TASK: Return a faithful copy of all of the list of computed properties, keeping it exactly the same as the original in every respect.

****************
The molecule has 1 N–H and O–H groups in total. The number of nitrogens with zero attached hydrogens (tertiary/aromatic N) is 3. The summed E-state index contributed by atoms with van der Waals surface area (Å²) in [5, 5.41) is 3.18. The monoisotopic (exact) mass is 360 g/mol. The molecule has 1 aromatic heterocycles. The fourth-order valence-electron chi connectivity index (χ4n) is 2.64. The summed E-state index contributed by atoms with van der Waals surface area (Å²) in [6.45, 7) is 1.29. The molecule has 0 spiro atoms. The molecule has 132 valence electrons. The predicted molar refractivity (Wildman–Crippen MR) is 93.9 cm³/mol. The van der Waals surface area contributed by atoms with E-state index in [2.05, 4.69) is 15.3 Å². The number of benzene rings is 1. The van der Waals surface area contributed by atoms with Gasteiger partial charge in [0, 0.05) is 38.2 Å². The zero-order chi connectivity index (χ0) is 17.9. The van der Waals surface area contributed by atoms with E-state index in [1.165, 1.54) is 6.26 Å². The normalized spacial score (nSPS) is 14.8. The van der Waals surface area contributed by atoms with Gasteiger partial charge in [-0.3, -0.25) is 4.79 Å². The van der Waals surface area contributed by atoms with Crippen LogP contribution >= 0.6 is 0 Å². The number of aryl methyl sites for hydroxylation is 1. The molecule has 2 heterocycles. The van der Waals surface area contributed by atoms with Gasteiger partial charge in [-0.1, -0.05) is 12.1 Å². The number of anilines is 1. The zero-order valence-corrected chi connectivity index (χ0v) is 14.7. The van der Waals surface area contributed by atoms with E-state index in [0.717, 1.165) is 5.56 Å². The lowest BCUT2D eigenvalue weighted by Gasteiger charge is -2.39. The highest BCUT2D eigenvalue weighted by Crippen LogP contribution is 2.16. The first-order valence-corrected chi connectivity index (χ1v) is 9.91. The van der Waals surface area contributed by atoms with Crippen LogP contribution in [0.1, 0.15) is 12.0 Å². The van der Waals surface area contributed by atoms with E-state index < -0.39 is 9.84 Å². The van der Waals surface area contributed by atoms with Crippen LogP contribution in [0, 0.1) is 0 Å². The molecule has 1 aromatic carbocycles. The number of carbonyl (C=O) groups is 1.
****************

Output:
The molecule has 1 N–H and O–H groups in total. The number of nitrogens with zero attached hydrogens (tertiary/aromatic N) is 3. The summed E-state index contributed by atoms with van der Waals surface area (Å²) in [5, 5.41) is 3.18. The monoisotopic (exact) mass is 360 g/mol. The molecule has 1 aromatic heterocycles. The fourth-order valence-electron chi connectivity index (χ4n) is 2.64. The summed E-state index contributed by atoms with van der Waals surface area (Å²) in [6.45, 7) is 1.29. The molecule has 0 spiro atoms. The molecule has 132 valence electrons. The predicted molar refractivity (Wildman–Crippen MR) is 93.9 cm³/mol. The van der Waals surface area contributed by atoms with E-state index in [2.05, 4.69) is 15.3 Å². The number of benzene rings is 1. The van der Waals surface area contributed by atoms with Gasteiger partial charge in [0, 0.05) is 38.2 Å². The zero-order chi connectivity index (χ0) is 17.9. The van der Waals surface area contributed by atoms with E-state index in [1.165, 1.54) is 6.26 Å². The normalized spacial score (nSPS) is 14.8. The van der Waals surface area contributed by atoms with Gasteiger partial charge in [-0.3, -0.25) is 4.79 Å². The van der Waals surface area contributed by atoms with Crippen LogP contribution >= 0.6 is 0 Å². The number of aryl methyl sites for hydroxylation is 1. The molecule has 2 heterocycles. The van der Waals surface area contributed by atoms with Gasteiger partial charge in [-0.1, -0.05) is 12.1 Å². The number of anilines is 1. The zero-order valence-corrected chi connectivity index (χ0v) is 14.7. The van der Waals surface area contributed by atoms with E-state index in [0.717, 1.165) is 5.56 Å². The lowest BCUT2D eigenvalue weighted by Gasteiger charge is -2.39. The highest BCUT2D eigenvalue weighted by Crippen LogP contribution is 2.16. The first-order valence-corrected chi connectivity index (χ1v) is 9.91. The van der Waals surface area contributed by atoms with Crippen LogP contribution in [0.1, 0.15) is 12.0 Å². The van der Waals surface area contributed by atoms with E-state index < -0.39 is 9.84 Å². The van der Waals surface area contributed by atoms with Crippen LogP contribution in [0, 0.1) is 0 Å². The molecule has 1 aromatic carbocycles. The number of carbonyl (C=O) groups is 1.